Mr. Babbitt was part of a core group of Motown musicians nicknamed the Funk Brothers for their dazzling way with hook-laden rhythms. The group — they were almost never credited on records — included bassist James Jamerson, guitarists Robert White and Joe Messina, keyboardists Joe Hunter and Earl Van Dyke, and drummers Benny Benjamin, Richard Allen and Uriel Jones.
Along with guitarists Messina and Dennis Coffey, Mr. Babbitt was one of the few white members among the predominantly African American group. In the acclaimed 2002 documentary “Standing in the Shadows of Motown,” which tells the saga of the Funk Brothers, Mr. Babbitt remarked, “There was such a closeness. When Martin Luther King died, they never expressed to me any kind of hostility. And I felt as sad as they did.”
Mr. Babbitt came to Motown in 1967, when the label was shifting away from its shuffle and cha-cha-based rhythms into more syncopation and psychedelic soul. He credited Jamerson with bringing him to the label’s staff. The two bassists met during sessions at Golden World, a studio that briefly competed with Motown in Detroit and was later purchased by Motown President Berry Gordy Jr.
Mr. Babbitt’s bass playing was featured on Smokey Robinson and the Miracles’ “Tears of a Clown,” Edwin Starr’s “War,” the Temptations’ “Ball of Confusion,” Marvin Gaye’s “Inner City Blues (Make Me Wanna Holler)” and Stevie Wonder’s “Signed, Sealed, Delivered I’m Yours.”
In addition, his credits outside of the Motown studio included the Parliaments’ “(I Wanna) Testify” (1967), the first national hit for George Clinton’s P-Funk acts; the Capitols’ “Cool Jerk” (1967) and pop singer Del Shannon’s “Little Town Flirt” (1963).
Mr. Babbitt played solo for nearly 90 seconds on bass guitar on Coffey’s funk instrumental “Scorpio” (1971), a Top 40 radio hit.
When the Motown company left Detroit for California in 1972, Mr. Babbitt came east, where his New York City credits included sessions with Elton John, Barry Manilow and Gladys Knight and the Pips’ “Midnight Train to Georgia” (1973). He later worked for producer Thom Bell as part of the studio group MSFB in Philadelphia and toured with folk entertainer Joan Baez and rock singer Robert Palmer.
Mr. Babbitt found that the key to his work in the studio was blending in — and not just musically. He recalled a three-week period in the early 1970s when he did sessions for soul vocal group the Spinners in Los Angeles, hard rocker Alice Cooper in Toronto and then the basic instrumental tracks for a Frank Sinatra record in New York.
“For Frank I wore a suit jacket,” he told a trade journal for New York musicians. “I had jogging clothes on in L.A., and in Toronto I wore a pair of pants that were ripped and some funky old rock-and-roll jacket.”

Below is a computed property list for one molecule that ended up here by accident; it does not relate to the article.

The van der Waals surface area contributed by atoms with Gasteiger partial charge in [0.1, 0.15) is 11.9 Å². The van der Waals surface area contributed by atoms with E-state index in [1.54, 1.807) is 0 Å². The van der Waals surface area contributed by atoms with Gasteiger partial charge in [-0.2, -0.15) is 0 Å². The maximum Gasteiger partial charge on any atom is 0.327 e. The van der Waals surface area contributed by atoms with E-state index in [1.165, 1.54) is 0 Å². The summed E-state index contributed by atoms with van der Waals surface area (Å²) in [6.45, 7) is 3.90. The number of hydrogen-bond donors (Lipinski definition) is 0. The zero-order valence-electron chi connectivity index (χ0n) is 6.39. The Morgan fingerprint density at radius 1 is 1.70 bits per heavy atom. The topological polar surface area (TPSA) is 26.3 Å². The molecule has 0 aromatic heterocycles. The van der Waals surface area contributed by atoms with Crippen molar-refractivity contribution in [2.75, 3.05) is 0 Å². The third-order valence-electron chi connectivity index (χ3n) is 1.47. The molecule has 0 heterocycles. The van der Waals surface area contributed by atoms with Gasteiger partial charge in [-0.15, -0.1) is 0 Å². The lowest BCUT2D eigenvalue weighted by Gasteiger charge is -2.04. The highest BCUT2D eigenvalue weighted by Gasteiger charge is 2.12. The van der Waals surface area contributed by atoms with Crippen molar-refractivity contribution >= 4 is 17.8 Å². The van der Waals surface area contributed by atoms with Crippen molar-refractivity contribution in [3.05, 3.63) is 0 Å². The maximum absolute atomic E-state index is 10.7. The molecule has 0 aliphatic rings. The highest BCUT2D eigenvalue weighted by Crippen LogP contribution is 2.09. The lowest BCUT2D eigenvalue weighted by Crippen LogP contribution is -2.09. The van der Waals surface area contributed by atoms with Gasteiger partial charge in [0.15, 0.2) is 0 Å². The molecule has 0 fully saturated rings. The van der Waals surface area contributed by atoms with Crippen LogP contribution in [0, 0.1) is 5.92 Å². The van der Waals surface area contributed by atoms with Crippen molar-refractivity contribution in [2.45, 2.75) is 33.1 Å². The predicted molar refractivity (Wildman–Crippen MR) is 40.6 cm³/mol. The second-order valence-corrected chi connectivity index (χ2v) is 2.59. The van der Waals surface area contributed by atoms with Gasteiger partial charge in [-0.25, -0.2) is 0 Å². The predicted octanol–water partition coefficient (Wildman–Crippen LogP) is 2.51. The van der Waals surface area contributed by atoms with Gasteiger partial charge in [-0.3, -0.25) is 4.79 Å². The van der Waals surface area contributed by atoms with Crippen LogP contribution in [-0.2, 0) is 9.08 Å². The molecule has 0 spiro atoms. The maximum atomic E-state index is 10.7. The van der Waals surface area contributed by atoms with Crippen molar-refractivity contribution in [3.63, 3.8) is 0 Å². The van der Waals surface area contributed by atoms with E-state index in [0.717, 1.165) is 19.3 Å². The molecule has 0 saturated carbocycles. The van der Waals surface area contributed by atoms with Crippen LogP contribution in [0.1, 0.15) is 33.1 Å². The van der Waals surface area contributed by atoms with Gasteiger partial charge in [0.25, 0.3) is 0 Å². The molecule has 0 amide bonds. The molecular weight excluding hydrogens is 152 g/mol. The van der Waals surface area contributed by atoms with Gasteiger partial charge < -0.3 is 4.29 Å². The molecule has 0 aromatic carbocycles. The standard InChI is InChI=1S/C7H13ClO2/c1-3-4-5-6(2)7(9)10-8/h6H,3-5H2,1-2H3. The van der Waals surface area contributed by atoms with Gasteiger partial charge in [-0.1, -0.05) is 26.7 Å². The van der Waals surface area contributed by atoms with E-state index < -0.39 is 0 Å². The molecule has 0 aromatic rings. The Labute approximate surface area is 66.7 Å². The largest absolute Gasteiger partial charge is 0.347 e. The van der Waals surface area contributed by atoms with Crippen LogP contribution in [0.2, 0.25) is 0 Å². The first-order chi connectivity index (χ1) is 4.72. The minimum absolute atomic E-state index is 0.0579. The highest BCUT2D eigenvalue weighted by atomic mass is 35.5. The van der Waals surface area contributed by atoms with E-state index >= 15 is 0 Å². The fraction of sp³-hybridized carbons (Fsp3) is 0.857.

“Some of the [bass] lines might have been different,” he added. “But the main difference was in the styles, and the way I dressed, which had nothing to do with the record, of course.”
Mr. Babbitt was born Robert Kreinar in Pittsburgh on Nov. 26, 1937. His father, a Hungarian immigrant, was a bricklayer. As a youngster, Mr. Babbitt studied classical upright bass but, as a teenager, his tastes drifted toward rhythm-and-blues. He began performing in nightclubs on the louder and more portable electric bass guitar.
In 1961, he moved to the Detroit area, joined the local band The Royaltones and played on its instrumental hit “Flamingo Express.” The Royaltones later became the touring band for singer Del Shannon.
Survivors include his wife of 54 years, Ann Efantedes Kreinar of Nashville; three children, Caroline Cummings of Hightstown, N.J., Karen Notzelman of North Port, Fla., and Joseph Kreinar of Somerset, N.J.; a brother, Charles Kreinar of Woodbridge; and two granddaughters.
In the mid-1980s, Mr. Babbitt attempted to establish himself in Nashville and said his Motown credits did not automatically translate to studio work in the country music capital.
“I couldn’t get producers on the phone,” he told the Nashville Tennessean in 2003. “My friend [drummer] Larrie London said, ‘You’ve got to start eating lunch at the San Antonio Taco House, because that’s where all the writers and producers hang out.’ I said, ‘What do I do, strap my bass on, get some business cards and sit there at a little table?’ ”
He added that his expertise in groovy rhythm-and-blues did not favor the slower and simpler country music sound.
“If I had it to do all over again, I would have moved to Nashville and used Kreinar as my name and not tell anybody anything about Motown,” he told the Tennessean. “I’d just be a bass player in town.”